It’s difficult to say whether these bars were willing to risk fines and permanent shutdowns for financial reasons or simply to act as a refuge for a discontent world. Multiple bars during this time lost liquor licenses or were forced to permanently close their doors as a result of disorderly conduct. The famously rowdy House of Yes faced this consequence, losing their liquor license after law enforcement realized that they were serving alcohol without the addition of food. This was one of the lesser punishments, and the club has since reopened with full privileges.

One of the bigger raids happened at a warehouse-turned-club in Queens, resulting in a slew of misdemeanors for the nearly 150 occupants. This club was a true blue speakeasy, a tightly kept secret to all but those who knew just where to look. The entrance was blocked and the club did not hold a certification of occupancy, seemingly pointing to the idea that the doors were opened for the sole purpose of providing entertainment during the pandemic. In the same weekend, a TriBeCa club was raided and found to be guilty of illegal activity ranging from serving minors to operating, once again, without a liquor license.

These were just a few of the bars that were shut down during the pandemic but there were many more that operated under such secrecy that they were never found out by law enforcement. As winter began to fade, “underground parties” started to pop up all over the city, gaining traction by word of mouth alone. Some of these parties were held in already popular clubs, making it difficult to understand how law enforcement wasn’t aware of their illegal early comebacks. It wasn’t unusual to walk down a Brooklyn street late at night on a weekend and see a suspiciously long line forming in front of an unmarked door, raising the question of whether police were aware of the parties and choosing to ignore them or if they were truly oblivious.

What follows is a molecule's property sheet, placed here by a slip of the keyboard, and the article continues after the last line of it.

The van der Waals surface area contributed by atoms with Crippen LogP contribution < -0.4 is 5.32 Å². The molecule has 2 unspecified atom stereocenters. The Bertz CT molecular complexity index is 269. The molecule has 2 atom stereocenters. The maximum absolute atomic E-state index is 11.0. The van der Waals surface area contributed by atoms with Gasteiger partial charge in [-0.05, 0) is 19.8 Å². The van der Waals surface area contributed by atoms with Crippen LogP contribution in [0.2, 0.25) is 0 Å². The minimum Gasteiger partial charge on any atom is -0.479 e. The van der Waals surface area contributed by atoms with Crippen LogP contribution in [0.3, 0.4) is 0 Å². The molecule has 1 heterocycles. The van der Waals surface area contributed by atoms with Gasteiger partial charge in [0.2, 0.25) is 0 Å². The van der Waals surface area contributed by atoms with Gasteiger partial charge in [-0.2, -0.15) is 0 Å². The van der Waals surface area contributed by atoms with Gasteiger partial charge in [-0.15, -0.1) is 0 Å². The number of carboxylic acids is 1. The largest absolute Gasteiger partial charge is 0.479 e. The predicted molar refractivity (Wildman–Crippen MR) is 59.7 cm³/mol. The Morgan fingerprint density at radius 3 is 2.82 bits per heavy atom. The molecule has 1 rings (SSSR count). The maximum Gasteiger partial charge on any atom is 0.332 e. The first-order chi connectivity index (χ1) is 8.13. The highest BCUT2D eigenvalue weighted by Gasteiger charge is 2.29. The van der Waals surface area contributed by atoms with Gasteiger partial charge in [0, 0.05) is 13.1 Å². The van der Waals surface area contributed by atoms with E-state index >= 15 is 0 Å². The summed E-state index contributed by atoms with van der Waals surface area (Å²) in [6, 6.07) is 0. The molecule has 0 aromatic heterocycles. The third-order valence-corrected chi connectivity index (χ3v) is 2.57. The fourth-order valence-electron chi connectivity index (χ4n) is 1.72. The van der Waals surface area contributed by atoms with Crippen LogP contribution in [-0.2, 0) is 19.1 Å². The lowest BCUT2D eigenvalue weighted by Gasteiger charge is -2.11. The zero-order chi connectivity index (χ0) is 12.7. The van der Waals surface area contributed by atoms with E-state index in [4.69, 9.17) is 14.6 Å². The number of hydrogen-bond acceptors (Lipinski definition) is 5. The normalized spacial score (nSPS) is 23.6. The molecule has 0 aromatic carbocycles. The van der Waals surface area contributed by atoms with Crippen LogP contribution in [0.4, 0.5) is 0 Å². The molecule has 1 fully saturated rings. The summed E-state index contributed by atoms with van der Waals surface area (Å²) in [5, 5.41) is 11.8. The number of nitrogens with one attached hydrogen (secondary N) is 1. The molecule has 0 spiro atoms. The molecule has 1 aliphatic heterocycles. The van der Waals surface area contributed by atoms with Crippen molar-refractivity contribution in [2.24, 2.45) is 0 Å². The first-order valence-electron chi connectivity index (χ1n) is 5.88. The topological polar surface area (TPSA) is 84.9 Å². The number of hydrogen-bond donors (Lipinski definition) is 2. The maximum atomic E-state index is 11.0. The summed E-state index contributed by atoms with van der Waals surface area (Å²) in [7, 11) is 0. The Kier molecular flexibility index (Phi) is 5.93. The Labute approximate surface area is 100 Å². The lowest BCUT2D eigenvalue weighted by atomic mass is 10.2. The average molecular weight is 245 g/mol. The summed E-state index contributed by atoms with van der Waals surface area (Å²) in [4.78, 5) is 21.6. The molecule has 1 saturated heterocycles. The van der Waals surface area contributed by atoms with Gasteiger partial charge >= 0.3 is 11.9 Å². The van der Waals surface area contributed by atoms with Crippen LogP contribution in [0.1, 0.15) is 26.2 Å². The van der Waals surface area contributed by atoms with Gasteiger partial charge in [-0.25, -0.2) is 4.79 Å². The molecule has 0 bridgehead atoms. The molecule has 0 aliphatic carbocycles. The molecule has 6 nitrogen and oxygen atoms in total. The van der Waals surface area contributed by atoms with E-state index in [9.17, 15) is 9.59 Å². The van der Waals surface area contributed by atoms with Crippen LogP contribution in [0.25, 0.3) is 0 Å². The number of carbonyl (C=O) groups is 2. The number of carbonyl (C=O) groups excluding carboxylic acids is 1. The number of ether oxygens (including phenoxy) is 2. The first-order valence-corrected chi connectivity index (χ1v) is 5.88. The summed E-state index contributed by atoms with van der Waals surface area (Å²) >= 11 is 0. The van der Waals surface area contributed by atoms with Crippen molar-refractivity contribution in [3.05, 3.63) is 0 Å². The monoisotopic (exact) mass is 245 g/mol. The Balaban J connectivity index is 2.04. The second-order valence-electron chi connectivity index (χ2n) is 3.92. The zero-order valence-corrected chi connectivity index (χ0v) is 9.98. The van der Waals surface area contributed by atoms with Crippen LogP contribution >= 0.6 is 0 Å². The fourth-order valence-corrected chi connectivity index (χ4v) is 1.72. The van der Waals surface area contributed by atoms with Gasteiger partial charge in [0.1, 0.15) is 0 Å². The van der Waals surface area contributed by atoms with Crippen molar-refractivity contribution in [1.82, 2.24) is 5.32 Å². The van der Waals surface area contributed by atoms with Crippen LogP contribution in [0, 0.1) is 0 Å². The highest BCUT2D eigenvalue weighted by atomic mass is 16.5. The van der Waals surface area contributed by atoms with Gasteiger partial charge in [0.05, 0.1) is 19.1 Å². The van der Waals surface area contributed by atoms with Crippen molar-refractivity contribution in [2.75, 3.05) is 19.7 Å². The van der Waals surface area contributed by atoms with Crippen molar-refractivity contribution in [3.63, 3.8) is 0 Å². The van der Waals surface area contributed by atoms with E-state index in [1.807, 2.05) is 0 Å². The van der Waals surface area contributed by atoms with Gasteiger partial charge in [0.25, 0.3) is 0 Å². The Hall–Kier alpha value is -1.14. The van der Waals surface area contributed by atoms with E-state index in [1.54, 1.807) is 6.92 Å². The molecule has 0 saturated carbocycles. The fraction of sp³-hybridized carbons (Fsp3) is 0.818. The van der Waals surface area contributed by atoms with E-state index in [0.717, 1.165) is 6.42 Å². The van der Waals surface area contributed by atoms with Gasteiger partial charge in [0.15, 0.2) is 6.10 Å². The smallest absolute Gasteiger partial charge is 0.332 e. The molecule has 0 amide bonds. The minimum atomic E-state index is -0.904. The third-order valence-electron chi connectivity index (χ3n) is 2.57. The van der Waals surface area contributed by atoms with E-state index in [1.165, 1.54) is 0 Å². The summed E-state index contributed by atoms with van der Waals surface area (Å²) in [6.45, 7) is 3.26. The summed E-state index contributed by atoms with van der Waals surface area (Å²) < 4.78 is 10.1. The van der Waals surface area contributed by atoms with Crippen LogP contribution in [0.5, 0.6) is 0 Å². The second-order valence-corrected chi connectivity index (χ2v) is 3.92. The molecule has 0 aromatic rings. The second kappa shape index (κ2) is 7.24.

Already established bars and clubs were not, of course, the sole providers for a good time. The supply of already popular locations could not keep up with the demand of patrons, prompting New York residents to take matters into their own hands. House parties became an integral part of the New York speakeasy scene, far surpassing what house parties have been known for in the past. This was not your average casual hangout between friends and acquaintances, but an entirely real club experience. Those who’d been regulars in the club scene pre-pandemic sought to recreate the experience in the realest way possible, going so far as to rent out empty two story apartments and fill the rooms with makeshift bars and dance-floors. Bartenders and DJ’s were hired under the table to entertain from dusk til dawn, although the parties were known to last far past lunchtime. It wasn’t uncommon for music to suddenly be shut off and rooms to go entirely silent at the suggestion of a curious cop on the sidewalk.

Things have changed since the city has begun to reopen, and the real speakeasies have once again fallen away in favor of legal bars sporting faux storefronts. But there’s still much to learn from the past couple of years, namely that New Yorkers can and will find a way to show off their outfits by dancing on tables no matter the consequence.